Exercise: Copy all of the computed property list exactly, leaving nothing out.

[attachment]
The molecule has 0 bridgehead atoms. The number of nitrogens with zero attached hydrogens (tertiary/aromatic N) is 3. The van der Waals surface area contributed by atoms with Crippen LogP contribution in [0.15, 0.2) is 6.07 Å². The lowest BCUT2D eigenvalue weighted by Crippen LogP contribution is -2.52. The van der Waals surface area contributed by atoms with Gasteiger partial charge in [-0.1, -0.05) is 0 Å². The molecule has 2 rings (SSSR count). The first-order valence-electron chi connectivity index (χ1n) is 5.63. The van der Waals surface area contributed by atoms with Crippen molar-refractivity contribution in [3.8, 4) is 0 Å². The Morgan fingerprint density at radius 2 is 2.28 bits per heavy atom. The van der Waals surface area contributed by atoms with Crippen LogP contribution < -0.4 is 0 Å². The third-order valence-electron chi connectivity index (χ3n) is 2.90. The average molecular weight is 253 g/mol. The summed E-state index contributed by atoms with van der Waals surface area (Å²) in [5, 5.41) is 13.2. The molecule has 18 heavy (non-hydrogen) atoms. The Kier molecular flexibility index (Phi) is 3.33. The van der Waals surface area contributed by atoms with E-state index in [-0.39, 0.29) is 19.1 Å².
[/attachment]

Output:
The molecule has 0 bridgehead atoms. The number of nitrogens with zero attached hydrogens (tertiary/aromatic N) is 3. The van der Waals surface area contributed by atoms with Crippen LogP contribution in [0.15, 0.2) is 6.07 Å². The lowest BCUT2D eigenvalue weighted by Crippen LogP contribution is -2.52. The van der Waals surface area contributed by atoms with Gasteiger partial charge in [-0.1, -0.05) is 0 Å². The molecule has 2 rings (SSSR count). The first-order valence-electron chi connectivity index (χ1n) is 5.63. The van der Waals surface area contributed by atoms with Crippen molar-refractivity contribution in [3.8, 4) is 0 Å². The Morgan fingerprint density at radius 2 is 2.28 bits per heavy atom. The van der Waals surface area contributed by atoms with Crippen LogP contribution < -0.4 is 0 Å². The third-order valence-electron chi connectivity index (χ3n) is 2.90. The average molecular weight is 253 g/mol. The summed E-state index contributed by atoms with van der Waals surface area (Å²) in [5, 5.41) is 13.2. The molecule has 18 heavy (non-hydrogen) atoms. The Kier molecular flexibility index (Phi) is 3.33. The van der Waals surface area contributed by atoms with E-state index in [-0.39, 0.29) is 19.1 Å².